Undressing the Human Soul – Ersilia Leonini

Undressing the Human Soul
By Ersilia Leonini

September 16 – October 13, 2015

Student Curators: Giovanna Franciosa, Meaghan White, Sydnie Kroneberger, Brianna Tepper

Faculty Coordinator: Gianni Rossiello

ersilia

About the Exhibition:
There are no bodies in Ersilia Leonini paintings, there are people; there are no men or women in the works of this silent and deep artist, there are the souls of the people she knows and reveals. These works don’t appear to be the fleeting passion of an approach, but the full pleasure of knowledge.
Only a few are able to go beyond a trivial look, many confuse being male or female with the human being, as to undress each other in a bed of fake appearance. Only a few are able to undress the soul, to read the other like a book finding new emotions every day, such as a tear or a smile. The innermost part of the other you take listening: you are naked and unknown, dressed and melted in. You take the innermost part of the other by reaching a point that no one else has ever reached before: the soul.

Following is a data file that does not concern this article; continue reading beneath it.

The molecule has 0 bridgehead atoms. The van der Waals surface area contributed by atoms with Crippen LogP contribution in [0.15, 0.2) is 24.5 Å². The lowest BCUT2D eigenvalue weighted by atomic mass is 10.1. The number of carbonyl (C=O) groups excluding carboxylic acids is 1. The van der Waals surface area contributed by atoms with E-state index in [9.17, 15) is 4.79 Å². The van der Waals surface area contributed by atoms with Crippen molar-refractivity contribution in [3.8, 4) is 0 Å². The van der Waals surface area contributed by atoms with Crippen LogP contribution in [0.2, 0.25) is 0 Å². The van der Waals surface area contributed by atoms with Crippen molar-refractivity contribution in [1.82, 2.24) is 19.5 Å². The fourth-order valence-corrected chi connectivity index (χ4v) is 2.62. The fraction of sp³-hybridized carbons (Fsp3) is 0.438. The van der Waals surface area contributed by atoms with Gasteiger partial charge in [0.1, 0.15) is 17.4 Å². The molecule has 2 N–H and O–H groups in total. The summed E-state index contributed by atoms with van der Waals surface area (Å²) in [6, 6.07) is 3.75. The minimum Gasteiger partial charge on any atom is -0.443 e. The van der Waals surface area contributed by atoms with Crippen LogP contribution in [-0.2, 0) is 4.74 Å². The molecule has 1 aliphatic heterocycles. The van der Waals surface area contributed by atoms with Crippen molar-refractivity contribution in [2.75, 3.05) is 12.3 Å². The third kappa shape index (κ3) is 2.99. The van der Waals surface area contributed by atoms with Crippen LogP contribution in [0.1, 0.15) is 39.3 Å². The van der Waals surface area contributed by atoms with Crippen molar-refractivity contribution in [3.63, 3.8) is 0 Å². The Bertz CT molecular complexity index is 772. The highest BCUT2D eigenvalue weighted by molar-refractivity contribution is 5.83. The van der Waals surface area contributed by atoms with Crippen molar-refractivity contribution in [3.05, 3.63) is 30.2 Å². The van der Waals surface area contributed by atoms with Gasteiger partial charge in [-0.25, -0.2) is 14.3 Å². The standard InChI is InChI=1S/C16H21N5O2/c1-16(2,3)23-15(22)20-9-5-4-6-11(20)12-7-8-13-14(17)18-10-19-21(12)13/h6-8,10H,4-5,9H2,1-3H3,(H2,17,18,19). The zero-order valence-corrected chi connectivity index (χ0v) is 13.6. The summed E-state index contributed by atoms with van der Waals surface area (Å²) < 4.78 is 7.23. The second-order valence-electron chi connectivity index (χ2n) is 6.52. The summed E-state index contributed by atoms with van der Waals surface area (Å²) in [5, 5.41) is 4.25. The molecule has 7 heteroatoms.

Artist Bio:
Born in Florence in 1955. She graduated from the Art Institute of Siena and she took courses in Art History, Film and Theater. She also took classes for cameramen and photographers at the Technical Research Centre of Florence Film. In 1978 she exhibited his first painting show. Together with other artists in Siena, she gave life to “iperfantastico”, a style that utilizes color and form in strict geometric compositions. In the eighties she opened a lab in Siena where she created artistic masks – which were later incorporated in some theater choreographies and an internship in New York. These masks were later exhibited as real sculptures. Her fervent activity hepled her take part in numerous national and international exhibitions; the most recent being, between 2011 and 2012, the exhibition “Pelle” at “Simultanea – Spazi d’Arte” in Florence, a show at the Gallery “Arte in Movimento” in Forte dei Marmi and an impressive commission for a private collection that brought her to work in Paris.

See the catalog here.